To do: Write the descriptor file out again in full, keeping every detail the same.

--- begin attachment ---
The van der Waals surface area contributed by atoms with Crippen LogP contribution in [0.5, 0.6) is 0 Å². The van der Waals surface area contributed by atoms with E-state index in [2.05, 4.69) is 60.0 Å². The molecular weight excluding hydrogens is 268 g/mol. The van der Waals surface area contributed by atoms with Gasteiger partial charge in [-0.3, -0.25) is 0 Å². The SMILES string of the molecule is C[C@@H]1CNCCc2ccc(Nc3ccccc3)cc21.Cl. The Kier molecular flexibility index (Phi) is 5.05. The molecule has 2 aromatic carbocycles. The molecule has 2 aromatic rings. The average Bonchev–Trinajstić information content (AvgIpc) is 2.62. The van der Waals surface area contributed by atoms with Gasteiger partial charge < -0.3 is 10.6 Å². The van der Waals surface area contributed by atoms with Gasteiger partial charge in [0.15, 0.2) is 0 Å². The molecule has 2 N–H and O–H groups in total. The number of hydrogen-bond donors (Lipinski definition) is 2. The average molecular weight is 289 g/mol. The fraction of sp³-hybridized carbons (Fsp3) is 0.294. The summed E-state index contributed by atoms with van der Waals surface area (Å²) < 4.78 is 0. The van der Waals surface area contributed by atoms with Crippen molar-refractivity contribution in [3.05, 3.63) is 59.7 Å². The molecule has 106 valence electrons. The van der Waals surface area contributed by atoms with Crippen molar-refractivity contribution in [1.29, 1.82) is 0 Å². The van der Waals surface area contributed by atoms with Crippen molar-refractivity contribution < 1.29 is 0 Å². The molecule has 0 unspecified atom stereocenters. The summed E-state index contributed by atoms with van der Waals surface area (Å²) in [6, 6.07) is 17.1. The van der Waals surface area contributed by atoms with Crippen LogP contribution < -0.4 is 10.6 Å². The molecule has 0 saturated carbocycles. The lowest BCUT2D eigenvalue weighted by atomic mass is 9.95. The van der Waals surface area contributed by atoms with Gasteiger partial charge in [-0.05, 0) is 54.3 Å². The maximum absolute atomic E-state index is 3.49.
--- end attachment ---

The van der Waals surface area contributed by atoms with Crippen LogP contribution in [0.5, 0.6) is 0 Å². The van der Waals surface area contributed by atoms with E-state index in [2.05, 4.69) is 60.0 Å². The molecular weight excluding hydrogens is 268 g/mol. The van der Waals surface area contributed by atoms with Gasteiger partial charge in [-0.3, -0.25) is 0 Å². The SMILES string of the molecule is C[C@@H]1CNCCc2ccc(Nc3ccccc3)cc21.Cl. The Kier molecular flexibility index (Phi) is 5.05. The molecule has 2 aromatic carbocycles. The molecule has 2 aromatic rings. The average Bonchev–Trinajstić information content (AvgIpc) is 2.62. The van der Waals surface area contributed by atoms with Gasteiger partial charge < -0.3 is 10.6 Å². The van der Waals surface area contributed by atoms with Gasteiger partial charge in [0.15, 0.2) is 0 Å². The molecule has 2 N–H and O–H groups in total. The number of hydrogen-bond donors (Lipinski definition) is 2. The average molecular weight is 289 g/mol. The fraction of sp³-hybridized carbons (Fsp3) is 0.294. The summed E-state index contributed by atoms with van der Waals surface area (Å²) < 4.78 is 0. The van der Waals surface area contributed by atoms with Crippen molar-refractivity contribution in [3.05, 3.63) is 59.7 Å². The molecule has 106 valence electrons. The van der Waals surface area contributed by atoms with Crippen molar-refractivity contribution in [1.29, 1.82) is 0 Å². The van der Waals surface area contributed by atoms with Crippen molar-refractivity contribution < 1.29 is 0 Å². The molecule has 0 unspecified atom stereocenters. The summed E-state index contributed by atoms with van der Waals surface area (Å²) in [6, 6.07) is 17.1. The van der Waals surface area contributed by atoms with Crippen LogP contribution < -0.4 is 10.6 Å². The molecule has 0 saturated carbocycles. The lowest BCUT2D eigenvalue weighted by atomic mass is 9.95. The van der Waals surface area contributed by atoms with Gasteiger partial charge in [-0.05, 0) is 54.3 Å². The maximum absolute atomic E-state index is 3.49.